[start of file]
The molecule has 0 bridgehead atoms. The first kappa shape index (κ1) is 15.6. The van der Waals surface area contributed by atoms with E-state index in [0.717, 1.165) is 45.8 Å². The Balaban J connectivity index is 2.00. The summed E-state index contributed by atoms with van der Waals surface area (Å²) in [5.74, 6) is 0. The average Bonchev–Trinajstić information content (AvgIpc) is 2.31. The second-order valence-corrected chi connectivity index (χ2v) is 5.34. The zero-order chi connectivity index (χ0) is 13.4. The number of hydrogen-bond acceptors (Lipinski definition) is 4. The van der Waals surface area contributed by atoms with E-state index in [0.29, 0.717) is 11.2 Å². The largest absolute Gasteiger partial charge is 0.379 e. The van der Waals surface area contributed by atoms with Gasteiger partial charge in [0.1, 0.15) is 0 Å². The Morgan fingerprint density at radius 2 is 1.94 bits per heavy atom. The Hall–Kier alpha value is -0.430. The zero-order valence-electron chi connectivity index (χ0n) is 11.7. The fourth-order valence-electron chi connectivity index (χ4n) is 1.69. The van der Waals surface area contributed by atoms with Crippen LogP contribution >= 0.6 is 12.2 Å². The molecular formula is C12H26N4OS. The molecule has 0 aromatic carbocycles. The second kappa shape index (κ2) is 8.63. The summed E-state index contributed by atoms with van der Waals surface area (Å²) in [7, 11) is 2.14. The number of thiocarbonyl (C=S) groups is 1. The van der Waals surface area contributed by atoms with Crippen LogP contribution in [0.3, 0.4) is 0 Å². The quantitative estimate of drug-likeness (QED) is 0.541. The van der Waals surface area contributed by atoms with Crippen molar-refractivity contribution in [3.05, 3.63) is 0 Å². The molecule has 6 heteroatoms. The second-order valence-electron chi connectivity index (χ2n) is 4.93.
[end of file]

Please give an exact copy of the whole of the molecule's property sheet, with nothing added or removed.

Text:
The molecule has 0 bridgehead atoms. The first kappa shape index (κ1) is 15.6. The van der Waals surface area contributed by atoms with E-state index in [0.717, 1.165) is 45.8 Å². The Balaban J connectivity index is 2.00. The summed E-state index contributed by atoms with van der Waals surface area (Å²) in [5.74, 6) is 0. The average Bonchev–Trinajstić information content (AvgIpc) is 2.31. The second-order valence-corrected chi connectivity index (χ2v) is 5.34. The zero-order chi connectivity index (χ0) is 13.4. The number of hydrogen-bond acceptors (Lipinski definition) is 4. The van der Waals surface area contributed by atoms with E-state index in [0.29, 0.717) is 11.2 Å². The largest absolute Gasteiger partial charge is 0.379 e. The van der Waals surface area contributed by atoms with Gasteiger partial charge in [0.1, 0.15) is 0 Å². The Morgan fingerprint density at radius 2 is 1.94 bits per heavy atom. The Hall–Kier alpha value is -0.430. The zero-order valence-electron chi connectivity index (χ0n) is 11.7. The fourth-order valence-electron chi connectivity index (χ4n) is 1.69. The van der Waals surface area contributed by atoms with Crippen LogP contribution >= 0.6 is 12.2 Å². The molecular formula is C12H26N4OS. The molecule has 0 aromatic carbocycles. The second kappa shape index (κ2) is 8.63. The summed E-state index contributed by atoms with van der Waals surface area (Å²) in [7, 11) is 2.14. The number of thiocarbonyl (C=S) groups is 1. The van der Waals surface area contributed by atoms with Crippen LogP contribution in [0.3, 0.4) is 0 Å². The quantitative estimate of drug-likeness (QED) is 0.541. The van der Waals surface area contributed by atoms with Crippen molar-refractivity contribution in [3.05, 3.63) is 0 Å². The molecule has 6 heteroatoms. The second-order valence-electron chi connectivity index (χ2n) is 4.93.